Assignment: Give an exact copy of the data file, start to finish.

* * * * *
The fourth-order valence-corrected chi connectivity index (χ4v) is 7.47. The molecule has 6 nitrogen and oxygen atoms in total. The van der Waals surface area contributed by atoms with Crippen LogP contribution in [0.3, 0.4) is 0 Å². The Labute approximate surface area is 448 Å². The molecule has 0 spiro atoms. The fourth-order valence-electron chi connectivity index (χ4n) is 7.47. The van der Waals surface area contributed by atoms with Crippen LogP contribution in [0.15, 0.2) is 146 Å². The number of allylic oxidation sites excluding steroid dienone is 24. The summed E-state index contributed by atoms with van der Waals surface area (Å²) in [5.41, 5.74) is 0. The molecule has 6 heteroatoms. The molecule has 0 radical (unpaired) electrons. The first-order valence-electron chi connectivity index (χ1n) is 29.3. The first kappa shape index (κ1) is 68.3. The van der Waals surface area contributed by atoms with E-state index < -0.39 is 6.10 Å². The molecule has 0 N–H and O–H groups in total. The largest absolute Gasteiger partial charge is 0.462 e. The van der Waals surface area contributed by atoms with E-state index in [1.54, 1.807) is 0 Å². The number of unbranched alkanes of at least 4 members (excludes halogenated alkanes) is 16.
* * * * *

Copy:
The fourth-order valence-corrected chi connectivity index (χ4v) is 7.47. The molecule has 6 nitrogen and oxygen atoms in total. The van der Waals surface area contributed by atoms with Crippen LogP contribution in [0.3, 0.4) is 0 Å². The Labute approximate surface area is 448 Å². The molecule has 0 spiro atoms. The fourth-order valence-electron chi connectivity index (χ4n) is 7.47. The van der Waals surface area contributed by atoms with Crippen LogP contribution in [0.15, 0.2) is 146 Å². The number of allylic oxidation sites excluding steroid dienone is 24. The summed E-state index contributed by atoms with van der Waals surface area (Å²) in [5.41, 5.74) is 0. The molecule has 6 heteroatoms. The molecule has 0 radical (unpaired) electrons. The first-order valence-electron chi connectivity index (χ1n) is 29.3. The first kappa shape index (κ1) is 68.3. The van der Waals surface area contributed by atoms with E-state index < -0.39 is 6.10 Å². The molecule has 0 N–H and O–H groups in total. The largest absolute Gasteiger partial charge is 0.462 e. The van der Waals surface area contributed by atoms with E-state index in [1.54, 1.807) is 0 Å². The number of unbranched alkanes of at least 4 members (excludes halogenated alkanes) is 16.